Unleashing the potential of AI for social good

22 Oct 2019

Guest blog by Shwetal Shah

We live in a time when technology presents people with opportunities, and also with great fears. As machines become increasingly present in the workplace, some people worry that they may be replaced in their roles.

When we use AI for social good, we will be able to discover ways of protecting our planet, people, and animals in the long term. As we continue growing as a population, no solution comes closer to managing the needs and wants of billions of people than AI.

Below are some examples of AI being used to tackle some of the biggest global issues which excites me the most.

Water Management 

Water shortage is a problem faced in many parts of the world (India, Bangladesh andCalifornia, to name a few). California was expecting the worst drought in 500 years, so the district turned to DataKind. DataKind collected flow data from the microzone level, as well as data on water usage, weather, and the population, to develop an AI forecasting model – creating more efficiency and saving millions.

Climate change

In the wake of Hurricane Maria, the AI for Earth program awarded a grant to Maria Uriarte, an ecology professor from Columbia University. Uriarte’s team set out to Puerto Rico to study the impact of the hurricane on the El Yunque National Forest.

By using AI and data science, they can analyze how trees have been disrupted in the forest. Without AI, such a study wouldn’t be possible. If we can develop a better understanding of how our forests change in the wake of hurricanes, we can look for measures to combat climate change.

Renewable Energy

As a carbon-free form of electricity, wind power is on the rise. It’s getting cheaper, and it is gradually being embraced. The one sticking point, however, is the unpredictable nature of the wind. 

Google has sought to find the answer to this problem by teaming up with DeepMind. The DeepMind AI system can use  data to accurately predict the output up to 36 hours before the wind power needs to be generated. This system can help the world optimize its electricity use on large power grids, effectively conserving energy in the long run.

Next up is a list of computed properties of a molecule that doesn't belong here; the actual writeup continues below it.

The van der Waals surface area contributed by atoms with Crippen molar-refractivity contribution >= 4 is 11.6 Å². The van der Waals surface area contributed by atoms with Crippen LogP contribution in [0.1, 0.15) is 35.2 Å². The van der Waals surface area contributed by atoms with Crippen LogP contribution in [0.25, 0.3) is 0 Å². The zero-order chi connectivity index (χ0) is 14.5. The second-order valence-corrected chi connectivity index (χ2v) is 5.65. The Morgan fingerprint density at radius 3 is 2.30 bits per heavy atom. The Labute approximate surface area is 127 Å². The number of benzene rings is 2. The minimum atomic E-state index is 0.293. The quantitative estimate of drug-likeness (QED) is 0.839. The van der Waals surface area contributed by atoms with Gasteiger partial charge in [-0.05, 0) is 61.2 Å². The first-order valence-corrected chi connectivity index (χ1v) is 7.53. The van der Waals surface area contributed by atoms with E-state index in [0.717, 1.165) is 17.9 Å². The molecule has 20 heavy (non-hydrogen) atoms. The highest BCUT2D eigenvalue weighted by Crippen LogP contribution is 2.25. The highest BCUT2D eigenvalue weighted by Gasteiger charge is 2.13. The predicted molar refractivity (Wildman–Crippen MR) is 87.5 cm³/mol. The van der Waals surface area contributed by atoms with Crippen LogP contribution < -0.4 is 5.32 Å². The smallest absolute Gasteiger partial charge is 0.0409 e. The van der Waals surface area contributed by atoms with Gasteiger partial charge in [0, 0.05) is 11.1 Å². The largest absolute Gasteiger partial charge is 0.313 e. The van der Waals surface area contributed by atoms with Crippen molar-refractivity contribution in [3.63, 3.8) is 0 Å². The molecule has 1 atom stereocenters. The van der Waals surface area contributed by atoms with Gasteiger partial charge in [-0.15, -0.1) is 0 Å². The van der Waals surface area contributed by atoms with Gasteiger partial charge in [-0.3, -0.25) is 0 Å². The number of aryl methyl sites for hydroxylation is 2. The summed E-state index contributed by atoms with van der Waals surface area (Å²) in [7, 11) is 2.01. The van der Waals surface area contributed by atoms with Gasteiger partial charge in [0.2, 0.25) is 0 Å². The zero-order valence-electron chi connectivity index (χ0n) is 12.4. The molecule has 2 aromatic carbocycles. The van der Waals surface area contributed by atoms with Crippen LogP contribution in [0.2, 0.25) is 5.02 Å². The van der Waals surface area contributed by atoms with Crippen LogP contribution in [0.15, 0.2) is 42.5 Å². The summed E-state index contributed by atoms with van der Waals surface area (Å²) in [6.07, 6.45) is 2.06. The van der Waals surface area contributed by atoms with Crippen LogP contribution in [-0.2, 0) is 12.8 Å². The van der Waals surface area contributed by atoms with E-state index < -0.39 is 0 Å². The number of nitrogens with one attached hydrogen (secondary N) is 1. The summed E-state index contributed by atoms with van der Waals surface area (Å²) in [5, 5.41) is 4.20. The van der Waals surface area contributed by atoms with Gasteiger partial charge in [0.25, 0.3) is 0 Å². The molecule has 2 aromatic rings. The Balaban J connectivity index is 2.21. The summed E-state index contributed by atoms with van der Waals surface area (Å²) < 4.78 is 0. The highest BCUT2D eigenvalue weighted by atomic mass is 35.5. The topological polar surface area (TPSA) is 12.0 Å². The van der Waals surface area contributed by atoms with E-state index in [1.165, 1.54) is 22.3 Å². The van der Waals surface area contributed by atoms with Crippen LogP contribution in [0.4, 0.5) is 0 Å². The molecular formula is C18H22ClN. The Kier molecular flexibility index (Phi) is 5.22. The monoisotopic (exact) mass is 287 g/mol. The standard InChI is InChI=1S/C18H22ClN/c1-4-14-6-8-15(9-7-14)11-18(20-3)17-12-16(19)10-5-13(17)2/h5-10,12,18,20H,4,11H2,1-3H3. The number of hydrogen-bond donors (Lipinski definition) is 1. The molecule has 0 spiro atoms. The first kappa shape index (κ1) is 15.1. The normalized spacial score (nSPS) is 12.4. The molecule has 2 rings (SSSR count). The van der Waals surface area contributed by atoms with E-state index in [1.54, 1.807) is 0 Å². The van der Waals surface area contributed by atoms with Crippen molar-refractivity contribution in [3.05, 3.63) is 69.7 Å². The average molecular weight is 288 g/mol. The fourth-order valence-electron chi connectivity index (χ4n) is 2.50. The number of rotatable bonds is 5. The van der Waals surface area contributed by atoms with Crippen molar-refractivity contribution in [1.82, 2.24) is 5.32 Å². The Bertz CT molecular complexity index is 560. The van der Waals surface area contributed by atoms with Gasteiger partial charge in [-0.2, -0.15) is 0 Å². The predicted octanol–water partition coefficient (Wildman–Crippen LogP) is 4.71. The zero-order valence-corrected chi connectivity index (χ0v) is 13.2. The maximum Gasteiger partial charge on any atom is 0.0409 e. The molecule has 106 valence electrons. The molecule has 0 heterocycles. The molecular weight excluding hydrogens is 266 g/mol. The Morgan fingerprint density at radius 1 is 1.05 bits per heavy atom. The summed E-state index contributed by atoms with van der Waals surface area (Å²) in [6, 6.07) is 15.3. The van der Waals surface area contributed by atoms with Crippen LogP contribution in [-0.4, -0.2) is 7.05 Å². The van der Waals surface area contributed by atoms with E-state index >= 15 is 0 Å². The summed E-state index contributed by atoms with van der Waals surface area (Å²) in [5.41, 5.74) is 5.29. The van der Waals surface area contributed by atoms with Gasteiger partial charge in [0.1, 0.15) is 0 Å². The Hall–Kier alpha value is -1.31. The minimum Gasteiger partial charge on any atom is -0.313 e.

Why do you think it’s so important to create more opportunities to innovate for young people with a range of backgrounds?

My personal experience, one shared by many other women in the industry, of being told while growing up that tech was too hard, or not being able to see anyone like me in the industry, shouldn’t be a common occurrence for young people. We need to close the STEM participation gap.

We need half the world’s population that is a consumer to become a creator as well. To bring different ideas to the table, to feel confident in their knowledge and skills and to contribute to society, so that we can live in a society with diverse thoughts and perceptions where we can challenge our own beliefs, benefitting from the richness of new opportunities and creations.

“We also aspire to become a millionaire (not in the traditional sense) organization- but  a person or group of people, that can touch, teach or influence a million people using the power of tech.”

Director of the Aspen Institute

As someone who has successfully gone through the challenge prize process before, what advice would you have for LEP applicants? 

Going through the challenge prize was an amazing experience for a number of reasons and below I would like to enlist a few key action points that the participants should focus on:

  • You get access to other people to collaborate with and learn from – make the most of this opportunity and reach out to other participants. When I was on the programme I reached out to three other organizations who worked in a similar space to get their advice, feedback and a potential to work together.
  • Make sure you focus on the impact as well, having a great idea is important and will get you through the first stage but be sure to also work out the short/ medium/long term impact your solution will have towards society.
  • Don’t forget to be imaginative with your ideas and have fun ,which is key to enjoying what you do and it not feeling like a task.

Who are you most inspired by? 

I was invited to watch ‘Hidden Figures’ at the US Embassy in London about 2 years ago, I met Mahvash Siddiqui, the Embassy’s science diplomat, I have been very inspired since then by the work she does in her STEM outreach and also attended a hackathon she organized at London Zoo. 

Seeing a woman from an ethnic minority background lead America’s diplomatic policies and outreach on STEM and seeing her journey has given me a new role model to look up  to and be inspired by.

Shwetal currently works at MediaCom connecting tech startups to large Fortune 500 clients. In her spare time she makes documentaries and organizes public science lectures, she is a UN Empower Women Champion, Forbes 30 under 30, Financial Times top 100 BME in tech and was recently awarded a Tech Nation Exceptional Talent Visa in Digital Tech.